Need Suggestions - fast growing screen/vine

shinyredthings(8)September 3, 2010

Hi, I'm in need of some help to hide an eyesore!

We've got a short chainlink fence at the rear of our property. The soil is sandy, I've been putting compost in it and its still a little alkaline. As there's an alleyway on the other side of the fence, I'd like to grow a voracious flowering vine as quickly as possible! Or maybe a screen plant in front of the fence. Bamboo comes to mind but its not really my thing. The area gets some sun but is partially shaded most of the day.

Any suggestions on fast-growing plants that are quite hardy?


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clairtx(z8 TX)

When I first moved into my house I had honeysuckle all over my back fence. It is a shady area and it grew fast. I pulled it all out and finally got rid of it, but it will give you the cover you want.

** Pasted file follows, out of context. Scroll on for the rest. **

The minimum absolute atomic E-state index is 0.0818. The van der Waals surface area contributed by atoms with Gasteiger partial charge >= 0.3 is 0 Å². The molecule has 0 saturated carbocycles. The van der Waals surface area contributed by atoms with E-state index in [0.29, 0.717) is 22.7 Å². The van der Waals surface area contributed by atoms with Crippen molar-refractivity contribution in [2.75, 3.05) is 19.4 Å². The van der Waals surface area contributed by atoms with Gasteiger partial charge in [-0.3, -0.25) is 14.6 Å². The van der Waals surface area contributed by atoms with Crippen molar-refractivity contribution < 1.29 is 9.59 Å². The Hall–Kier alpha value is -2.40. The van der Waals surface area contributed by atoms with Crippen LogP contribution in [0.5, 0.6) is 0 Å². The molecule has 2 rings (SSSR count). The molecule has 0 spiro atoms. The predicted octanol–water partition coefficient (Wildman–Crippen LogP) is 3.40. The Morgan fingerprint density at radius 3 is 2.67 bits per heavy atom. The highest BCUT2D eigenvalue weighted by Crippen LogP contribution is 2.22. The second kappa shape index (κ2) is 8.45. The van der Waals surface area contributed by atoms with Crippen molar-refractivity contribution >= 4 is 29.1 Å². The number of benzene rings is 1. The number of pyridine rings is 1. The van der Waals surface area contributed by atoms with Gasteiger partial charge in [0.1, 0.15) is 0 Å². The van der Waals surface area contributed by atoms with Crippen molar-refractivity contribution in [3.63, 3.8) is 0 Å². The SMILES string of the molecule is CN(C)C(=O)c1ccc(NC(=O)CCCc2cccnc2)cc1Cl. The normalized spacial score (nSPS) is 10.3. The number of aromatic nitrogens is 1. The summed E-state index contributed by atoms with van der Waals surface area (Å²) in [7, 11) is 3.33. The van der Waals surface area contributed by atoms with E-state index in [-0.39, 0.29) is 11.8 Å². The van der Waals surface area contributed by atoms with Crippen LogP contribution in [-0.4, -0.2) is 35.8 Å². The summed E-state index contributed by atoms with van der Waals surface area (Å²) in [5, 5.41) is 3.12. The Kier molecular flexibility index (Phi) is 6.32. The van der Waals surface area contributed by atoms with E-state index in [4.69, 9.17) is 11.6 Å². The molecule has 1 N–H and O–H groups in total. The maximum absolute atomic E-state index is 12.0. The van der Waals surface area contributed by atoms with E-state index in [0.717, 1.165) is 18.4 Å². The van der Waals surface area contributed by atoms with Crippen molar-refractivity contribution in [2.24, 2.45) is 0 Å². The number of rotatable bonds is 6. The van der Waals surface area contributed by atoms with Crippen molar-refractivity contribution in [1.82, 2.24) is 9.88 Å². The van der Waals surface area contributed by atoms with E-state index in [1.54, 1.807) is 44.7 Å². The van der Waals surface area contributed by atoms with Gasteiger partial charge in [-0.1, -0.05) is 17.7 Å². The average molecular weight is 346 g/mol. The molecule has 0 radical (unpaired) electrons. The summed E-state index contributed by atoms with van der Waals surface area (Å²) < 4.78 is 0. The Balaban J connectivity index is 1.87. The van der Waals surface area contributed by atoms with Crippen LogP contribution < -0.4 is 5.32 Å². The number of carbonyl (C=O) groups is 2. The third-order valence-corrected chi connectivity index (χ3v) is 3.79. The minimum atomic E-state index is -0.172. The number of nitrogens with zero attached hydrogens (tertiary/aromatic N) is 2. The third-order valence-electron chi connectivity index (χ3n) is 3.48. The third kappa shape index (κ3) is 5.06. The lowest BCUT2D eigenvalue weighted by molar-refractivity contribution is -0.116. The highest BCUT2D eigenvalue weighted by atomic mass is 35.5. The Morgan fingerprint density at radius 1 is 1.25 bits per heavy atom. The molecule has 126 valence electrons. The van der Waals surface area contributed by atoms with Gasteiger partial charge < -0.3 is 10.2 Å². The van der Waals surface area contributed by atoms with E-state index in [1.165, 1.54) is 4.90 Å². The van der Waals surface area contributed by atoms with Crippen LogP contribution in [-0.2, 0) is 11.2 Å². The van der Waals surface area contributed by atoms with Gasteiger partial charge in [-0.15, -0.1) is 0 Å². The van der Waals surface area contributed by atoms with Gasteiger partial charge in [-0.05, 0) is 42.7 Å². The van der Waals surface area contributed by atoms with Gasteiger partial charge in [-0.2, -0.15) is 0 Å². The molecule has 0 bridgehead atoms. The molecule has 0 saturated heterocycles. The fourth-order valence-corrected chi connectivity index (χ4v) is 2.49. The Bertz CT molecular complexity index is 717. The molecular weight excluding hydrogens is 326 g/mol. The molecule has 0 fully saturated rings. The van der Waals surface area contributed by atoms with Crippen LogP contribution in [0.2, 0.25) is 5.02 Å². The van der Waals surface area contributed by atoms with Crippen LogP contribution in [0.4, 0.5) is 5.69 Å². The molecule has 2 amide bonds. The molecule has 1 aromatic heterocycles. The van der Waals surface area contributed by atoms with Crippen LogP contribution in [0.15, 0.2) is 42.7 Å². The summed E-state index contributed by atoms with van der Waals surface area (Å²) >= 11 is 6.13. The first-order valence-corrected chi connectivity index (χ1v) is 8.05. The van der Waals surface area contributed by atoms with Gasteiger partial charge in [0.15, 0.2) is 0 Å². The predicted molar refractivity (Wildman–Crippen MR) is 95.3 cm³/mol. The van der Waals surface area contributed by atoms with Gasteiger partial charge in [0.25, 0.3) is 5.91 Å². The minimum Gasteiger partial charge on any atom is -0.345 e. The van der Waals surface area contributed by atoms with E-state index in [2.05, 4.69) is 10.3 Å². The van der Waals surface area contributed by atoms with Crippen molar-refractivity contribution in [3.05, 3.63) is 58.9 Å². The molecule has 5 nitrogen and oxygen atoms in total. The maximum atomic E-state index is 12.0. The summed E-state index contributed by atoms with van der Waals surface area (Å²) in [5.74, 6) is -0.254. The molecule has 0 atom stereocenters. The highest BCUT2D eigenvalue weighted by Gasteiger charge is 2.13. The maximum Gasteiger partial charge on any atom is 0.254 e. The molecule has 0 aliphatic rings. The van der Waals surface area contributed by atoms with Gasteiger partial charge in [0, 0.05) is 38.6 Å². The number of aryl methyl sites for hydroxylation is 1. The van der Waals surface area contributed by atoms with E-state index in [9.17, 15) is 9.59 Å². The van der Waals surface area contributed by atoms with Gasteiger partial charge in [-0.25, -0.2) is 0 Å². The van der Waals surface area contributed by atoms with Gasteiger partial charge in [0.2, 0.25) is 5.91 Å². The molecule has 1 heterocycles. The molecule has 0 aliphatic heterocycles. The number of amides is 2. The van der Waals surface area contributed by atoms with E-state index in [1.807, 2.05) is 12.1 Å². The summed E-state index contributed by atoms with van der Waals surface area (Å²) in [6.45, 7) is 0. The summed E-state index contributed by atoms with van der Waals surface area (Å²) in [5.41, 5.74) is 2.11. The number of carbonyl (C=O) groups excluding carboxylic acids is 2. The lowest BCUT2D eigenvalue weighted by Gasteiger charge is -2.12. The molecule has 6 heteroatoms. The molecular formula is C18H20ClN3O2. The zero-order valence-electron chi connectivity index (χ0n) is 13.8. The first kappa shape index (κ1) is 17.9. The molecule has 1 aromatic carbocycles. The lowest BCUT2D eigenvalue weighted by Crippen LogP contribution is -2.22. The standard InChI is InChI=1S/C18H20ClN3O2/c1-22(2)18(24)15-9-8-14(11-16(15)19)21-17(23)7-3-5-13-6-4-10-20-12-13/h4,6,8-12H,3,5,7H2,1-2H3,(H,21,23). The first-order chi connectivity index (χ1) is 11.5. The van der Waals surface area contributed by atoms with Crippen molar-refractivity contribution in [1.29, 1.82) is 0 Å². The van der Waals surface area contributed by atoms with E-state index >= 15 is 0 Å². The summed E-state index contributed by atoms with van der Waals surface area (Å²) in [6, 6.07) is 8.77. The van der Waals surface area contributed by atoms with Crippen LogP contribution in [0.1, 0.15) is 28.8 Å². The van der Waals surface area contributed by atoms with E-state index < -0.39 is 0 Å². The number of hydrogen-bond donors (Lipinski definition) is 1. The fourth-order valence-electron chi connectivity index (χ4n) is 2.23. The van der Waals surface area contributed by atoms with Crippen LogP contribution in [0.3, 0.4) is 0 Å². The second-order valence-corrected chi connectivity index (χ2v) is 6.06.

Bookmark   September 3, 2010 at 6:22PM
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wantonamara Z8 CenTex

Yea, but it might take over your tees and your Yard. But that is the problem with fast growing voracious vines. They don't know when to stop. Trumpet vine, Blue sky vine. The native coral honey suckles are a little more controllable, read slightly slower. blooms longer and more interesting.. Cross vine is a good one. It will take sun and part shade. potatoe vine. Confederate jasmine is evergreen, honey suckle is not.. native wisteria. Silver lace vine. So many, sweet autumn clematis

    Bookmark   September 3, 2010 at 11:28PM
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Lynn Marie

I think for a short chain link fence, you need honeysuckle. For a tall one, you need evergreen wisteria. However, with it being late in the year, you may want to also plant some morning glories. They'll grow a lot faster but die when it freezes.

    Bookmark   September 4, 2010 at 11:59AM
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Mexican flame vine seems designed for chain-link fence. =) That, and hyacinth bean vine.